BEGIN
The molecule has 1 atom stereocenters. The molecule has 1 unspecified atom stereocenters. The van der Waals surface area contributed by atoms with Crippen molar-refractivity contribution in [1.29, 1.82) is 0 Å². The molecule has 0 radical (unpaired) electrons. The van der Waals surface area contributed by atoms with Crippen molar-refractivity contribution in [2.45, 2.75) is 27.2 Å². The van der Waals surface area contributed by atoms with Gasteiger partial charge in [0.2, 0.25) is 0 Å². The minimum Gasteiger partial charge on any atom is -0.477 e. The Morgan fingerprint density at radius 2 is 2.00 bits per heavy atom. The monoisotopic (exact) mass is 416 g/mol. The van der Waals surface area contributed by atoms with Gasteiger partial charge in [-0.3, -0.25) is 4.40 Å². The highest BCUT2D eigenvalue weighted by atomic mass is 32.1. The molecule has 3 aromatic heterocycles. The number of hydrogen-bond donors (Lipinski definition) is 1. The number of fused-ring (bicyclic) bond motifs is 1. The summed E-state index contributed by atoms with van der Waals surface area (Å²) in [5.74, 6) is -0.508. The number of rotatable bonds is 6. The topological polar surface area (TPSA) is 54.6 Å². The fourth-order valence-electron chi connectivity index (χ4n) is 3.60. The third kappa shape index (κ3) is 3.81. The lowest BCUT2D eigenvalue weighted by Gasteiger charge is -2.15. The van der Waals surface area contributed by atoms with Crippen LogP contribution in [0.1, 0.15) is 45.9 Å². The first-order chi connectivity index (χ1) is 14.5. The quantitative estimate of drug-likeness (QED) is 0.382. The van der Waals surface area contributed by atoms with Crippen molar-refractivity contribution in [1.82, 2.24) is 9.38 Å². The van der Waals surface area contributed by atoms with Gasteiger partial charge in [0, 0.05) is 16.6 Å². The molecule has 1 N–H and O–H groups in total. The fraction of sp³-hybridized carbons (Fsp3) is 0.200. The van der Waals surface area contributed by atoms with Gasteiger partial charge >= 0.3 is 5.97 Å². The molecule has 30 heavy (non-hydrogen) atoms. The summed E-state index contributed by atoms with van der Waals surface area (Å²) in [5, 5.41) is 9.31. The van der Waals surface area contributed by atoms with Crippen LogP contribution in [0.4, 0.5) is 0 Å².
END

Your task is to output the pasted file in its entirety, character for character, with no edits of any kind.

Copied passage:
The molecule has 1 atom stereocenters. The molecule has 1 unspecified atom stereocenters. The van der Waals surface area contributed by atoms with Crippen molar-refractivity contribution in [1.29, 1.82) is 0 Å². The molecule has 0 radical (unpaired) electrons. The van der Waals surface area contributed by atoms with Crippen molar-refractivity contribution in [2.45, 2.75) is 27.2 Å². The van der Waals surface area contributed by atoms with Gasteiger partial charge in [0.2, 0.25) is 0 Å². The minimum Gasteiger partial charge on any atom is -0.477 e. The Morgan fingerprint density at radius 2 is 2.00 bits per heavy atom. The monoisotopic (exact) mass is 416 g/mol. The van der Waals surface area contributed by atoms with Gasteiger partial charge in [-0.3, -0.25) is 4.40 Å². The highest BCUT2D eigenvalue weighted by atomic mass is 32.1. The molecule has 3 aromatic heterocycles. The number of hydrogen-bond donors (Lipinski definition) is 1. The number of fused-ring (bicyclic) bond motifs is 1. The summed E-state index contributed by atoms with van der Waals surface area (Å²) in [5.74, 6) is -0.508. The number of rotatable bonds is 6. The topological polar surface area (TPSA) is 54.6 Å². The fourth-order valence-electron chi connectivity index (χ4n) is 3.60. The third kappa shape index (κ3) is 3.81. The lowest BCUT2D eigenvalue weighted by Gasteiger charge is -2.15. The van der Waals surface area contributed by atoms with Crippen LogP contribution in [0.1, 0.15) is 45.9 Å². The first-order chi connectivity index (χ1) is 14.5. The quantitative estimate of drug-likeness (QED) is 0.382. The van der Waals surface area contributed by atoms with Crippen molar-refractivity contribution in [1.82, 2.24) is 9.38 Å². The van der Waals surface area contributed by atoms with Gasteiger partial charge in [0, 0.05) is 16.6 Å². The molecule has 1 N–H and O–H groups in total. The fraction of sp³-hybridized carbons (Fsp3) is 0.200. The van der Waals surface area contributed by atoms with Gasteiger partial charge >= 0.3 is 5.97 Å². The molecule has 30 heavy (non-hydrogen) atoms. The summed E-state index contributed by atoms with van der Waals surface area (Å²) in [5, 5.41) is 9.31. The van der Waals surface area contributed by atoms with Crippen LogP contribution in [0.4, 0.5) is 0 Å².